Saturday, 23 June, 2018 - 10:45

The weather forecast for your school camp is rain, rain and more rain. But don’t despair, these cheap and cheerful fun activities and art projects will whet your students’ creative appetites – and keep them occupied for hours.

The sun you were hoping for on camp is hiding behind the clouds, and now the rain has set in. Lots of it. A check on your phone’s weather app confirms your worst fear – you’re in for a long, soggy day.

The million-dollar question now is what to do with the dozens of excitable and energetic children on camp with you. The answer? Take a deep breath, get some supplies organised, and start getting creative!

These tried and tested fun activities / art projects will keep your students happy for hours – and best news of all is that they’re easy to set up on school camps.

‘Firework’ pictures
These colourful pictures are an all time favourite with kids – and they’re cheap and easy to make.


  • A selection of coloured crayons, including lots of BLACK crayons.
  • Sturdy art paper squares. (These pictures don’t need to be huge; 10 or 20 centimetre squares are fine)
  • Paper clips

Use the coloured crayons (with the exception of black) to makes designs on the white paper squares. Fill the whole page with colour so there is no white showing on the paper square. Then, using the black crayons, colour over all the paper square, covering the colour well with the black crayon.

Once students have a totally ‘black’ picture in front of them, ask them to carefully scratch out a firework display using the paper clips (unfurl paper clips to create one long scratching post). As student scratch at the black, the colours underneath will be revealed.

Flower and leaf art
Create beautiful, natural flower and leaf ‘canvases’ using nature’s resources.


  • A selection of leaves and flowers
  • Bottled watercolours
  • Blank stamp pads
  • Strong paper (special watercolour paper gives the best results)

Squirt watercolour onto the stamp pads until they are moist. Gently press leaves and flowers into the stamp pad, and then press them onto the paper. Chat about the flowers and leaves students are using – what type of leaves and flowers are they? Are they native to the area? Do they have a scent?

Lollipop posies
A fun project to while away an hour or so while the weather clears up.


  • Pipe cleaners in a variety of colours
  • Scrap fabric
  • Fabric glue
  • Fabric scissors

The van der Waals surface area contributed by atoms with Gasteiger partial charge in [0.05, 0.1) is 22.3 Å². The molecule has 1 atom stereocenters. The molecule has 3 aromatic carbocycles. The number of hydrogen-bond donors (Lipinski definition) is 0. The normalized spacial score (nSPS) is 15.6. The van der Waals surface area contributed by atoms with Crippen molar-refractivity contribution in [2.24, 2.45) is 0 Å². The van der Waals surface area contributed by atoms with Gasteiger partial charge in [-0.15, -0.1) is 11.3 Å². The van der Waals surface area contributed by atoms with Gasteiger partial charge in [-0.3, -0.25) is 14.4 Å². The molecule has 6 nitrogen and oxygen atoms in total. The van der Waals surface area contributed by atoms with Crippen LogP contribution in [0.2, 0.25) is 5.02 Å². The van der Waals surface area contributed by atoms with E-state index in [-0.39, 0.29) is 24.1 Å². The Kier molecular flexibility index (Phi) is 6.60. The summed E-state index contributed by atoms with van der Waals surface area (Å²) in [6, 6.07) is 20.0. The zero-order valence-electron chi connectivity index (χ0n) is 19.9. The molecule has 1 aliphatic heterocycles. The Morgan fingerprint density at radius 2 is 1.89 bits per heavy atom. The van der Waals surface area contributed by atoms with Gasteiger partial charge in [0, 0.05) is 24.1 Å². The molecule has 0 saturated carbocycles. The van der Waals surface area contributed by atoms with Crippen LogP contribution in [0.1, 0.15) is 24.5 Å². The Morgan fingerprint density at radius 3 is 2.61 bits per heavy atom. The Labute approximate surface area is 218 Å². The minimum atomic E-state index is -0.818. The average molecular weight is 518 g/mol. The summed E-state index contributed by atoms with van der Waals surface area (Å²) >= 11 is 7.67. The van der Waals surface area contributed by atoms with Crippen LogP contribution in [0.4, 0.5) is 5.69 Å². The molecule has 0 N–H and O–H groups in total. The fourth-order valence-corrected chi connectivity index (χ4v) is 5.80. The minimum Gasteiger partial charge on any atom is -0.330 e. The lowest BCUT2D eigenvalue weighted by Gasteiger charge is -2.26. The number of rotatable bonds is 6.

• Floral wrapping wire

Bend the pipe cleaners into circular ‘lollipop’ shapes and twist the ends together, leaving a couple of centimetres free. Repeat until you have enough lollipop shapes to create a posy. Glue lollipop shapes onto scrap fabric, using a different fabric for each lollipop. When the glue has dried, carefully cut out each shape from the fabric. Using the floral wire, carefully wrap together the stems of the lollipops, making sure you leave a length of wrapping wire free to create a ‘stem’. Use bits of ribbon or fabric to trim the stems of the posies.

Nature art collage
This is a freestyle art project that encourages students to think about their natural surrounds – and the bounty it contains. It is ideal for camps held near beaches, forests or in natural surrounds, where there are lots of natural resources available.


  • Anything you can find in nature – including shells, pebbles, twigs, leaves, pinecones or bark.
  • Plasterboard or sturdy cardboard squares
  • Craft glue

(Before the rain hits) send students out to gather bits and bobs from nature for their nature art collages. Get students to map out their picture and arrange their nature collection into their desired design. Then simply glue each piece of the picture carefully to the board underneath to create unique pictures native to your camp area.

‘Handy’ keepsakes
These ‘handy’ camp keepsakes are fun to make – and give students something to take home to mark their camp experience.


  • A quantity of homemade play dough (recipe below)
  • Food colouring to colour the dough
  • Rolling pins
  • Waxed kitchen paper
  • Optional: sparkle glue and metallic marker pens
  • A couple of pencils to create ‘hook’ openings on the picture

Ask students to break off pieces of dough the size of a tennis ball. Pat and knead the dough until you have a smooth, round ball. The aim is to have no air bubbles in the dough.

Roll the dough out on the waxed paper until it is approximately two - three centimetres thick and is circular in shape. With fingers splayed, ask students to press their hand into the dough. Students can help each other by pressing fingers firmly down into the dough, so the shape of the hand is well defined. However, be careful not to press down to the bottom of the dough! Using a sharp pencil, get students to mark their picture with their initials or defining squiggle, so they know which one is theirs. Place dough ‘pictures’ on a baking sheet and, using the unsharpened end of a pencil, gently make two holes in the top of the picture. (You can thread string through the holes later to hang the picture). Bake in the oven at 200 degrees for two – three hours. Check regularly to ensure the pictures don’t burn.

When the pictures have cooled, use the gold marker to write the child’s name and date of birth on the back. Decorate the pictures with the glitter glue.

Dough recipe: 2 cups of plain flour, 1 cup of salt, food colouring. Mix ingredients together and knead until smooth and firm.